Creep of thermally aged SnAgCu-solder joints
ABSTRACT The creep behaviour of Sn96.5Ag3.5- and Sn95.5Ag3.8Cu0.7-solder was studied specifically for its dependence on technological and environmental factors. The technological factors considered were typical cooling rates and pad metallizations for solder joints in electronic packaging. The environmental factors included microstructural changes as a result of thermal aging of solder joints. Creep experiments were conducted on three types of specimens—flip–chip joints, PCB solder joints and bulk specimens. flip–chip specimens were altered through the selection of various under bump metallizations (Cu vs. NiAu), cooling rates (40 K/min vs. 120 K/min), and thermal storage (24 h, 168 h, and 1176 h at 125 °C). PCB solder joints were studied by using a copper pin soldered into a thru-hole connection on a printed circuit board having a NiAu metallization. Bulk specimens contained the pure alloys. The creep behaviour of the SnAg and SnAgCu solders varied in dependence of specimen type, pad metallization and aging condition. Constitutive models for SnAg and SnAgCu solders as they depend on the reviewed factors are provided.
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ABSTRACT: The creep behavior of Sn-3.0Ag-0.5Cu (SAC305), Sn-3.4Ag-1.0Cu-3.3Bi (SAC-Bi), and Sn-3.4Ag-4.8Bi (SnAg-Bi, all wt.%) was studied in constant-stress creep tests from room temperature to 125°C. The alloys were tested in two microstructural conditions. As-cast alloys had a composite eutectic-primary Sn structure, while in aged alloys the eutectic regions were replaced by a continuous Sn matrix with coarsened intermetallic (Cu6Sn5 and Ag3Sn) particles. After aging, Bi in SAC-Bi and SnAg-Bi was found as precipitates at grain boundaries and grain interiors. The creep resistance of of-cast SAC305 was higher than that of as-cast Bi-containing alloys, but after aging the SAC305 had the lowest creep resistance. The creep strain rates in SAC-Bi and SnAg-Bi were much less affected by aging. The apparent activation energy for creep was also changed more for SAC305 than for the other two alloys. The creep behavior of SAC-Bi and SnAg-Bi can be understood by considering the solubility of Bi in Sn. The difference in creep behavior between as-cast and aged SAC-Bi is greatly reduced when room-temperature test results are excluded from analysis. This suggests that the strongest influence on creep in these alloys is due to Bi solute interaction with moving dislocations during deformation.Journal of Electronic Materials 01/2012; 41(2). · 1.64 Impact Factor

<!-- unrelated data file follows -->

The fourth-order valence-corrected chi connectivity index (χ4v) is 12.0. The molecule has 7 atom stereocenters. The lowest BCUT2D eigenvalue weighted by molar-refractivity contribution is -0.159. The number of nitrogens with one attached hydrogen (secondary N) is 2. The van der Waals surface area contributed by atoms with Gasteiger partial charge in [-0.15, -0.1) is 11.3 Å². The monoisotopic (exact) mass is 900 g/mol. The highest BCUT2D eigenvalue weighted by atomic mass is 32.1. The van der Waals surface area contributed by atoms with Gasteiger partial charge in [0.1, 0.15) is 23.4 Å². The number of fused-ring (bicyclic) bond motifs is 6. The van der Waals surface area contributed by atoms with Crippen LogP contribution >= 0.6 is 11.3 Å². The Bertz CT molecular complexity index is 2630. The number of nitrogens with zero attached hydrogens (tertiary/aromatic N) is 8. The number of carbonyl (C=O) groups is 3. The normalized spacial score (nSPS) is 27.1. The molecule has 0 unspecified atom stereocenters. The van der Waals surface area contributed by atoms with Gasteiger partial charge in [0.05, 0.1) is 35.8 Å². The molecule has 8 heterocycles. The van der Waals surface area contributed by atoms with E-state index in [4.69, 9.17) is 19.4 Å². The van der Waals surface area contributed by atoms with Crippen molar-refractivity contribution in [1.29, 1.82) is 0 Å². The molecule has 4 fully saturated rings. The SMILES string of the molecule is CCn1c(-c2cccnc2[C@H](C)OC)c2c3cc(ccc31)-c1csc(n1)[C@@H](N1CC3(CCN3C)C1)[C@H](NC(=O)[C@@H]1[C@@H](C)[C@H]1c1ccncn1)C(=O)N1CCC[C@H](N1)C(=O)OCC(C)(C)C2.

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ABSTRACT: The heterogeneous microstructure of solder could be obtained when cooling rate of the solder joint was not even, which would affect the corrosion behavior of solder during service. The ambient temperature would also affect the corrosion behavior of solder joint. In this paper, the effects of microstructure and temperature on the corrosion behavior of Sn–3.0Ag–0.5Cu (SAC305) lead-free solder were investigated. The various microstructures of SAC305 lead-free solder were obtained by cooling specimens in air and furnace. Compared to the fine-fibrous Ag3Sn phase inside the commercial SAC305 solder, platelet-like Ag3Sn formed as cooling speed decreasing. The polarization behavior of SAC305 solders in 3.5 wt.% NaCl solution was not significantly affected by various microstructures, but sensitive to temperature.Journal of Materials Science Materials in Electronics 01/2012; 23(1). · 1.49 Impact Factor
- Soldering and Surface Mount Technology 01/2014; 26(4):214-222. · 0.82 Impact Factor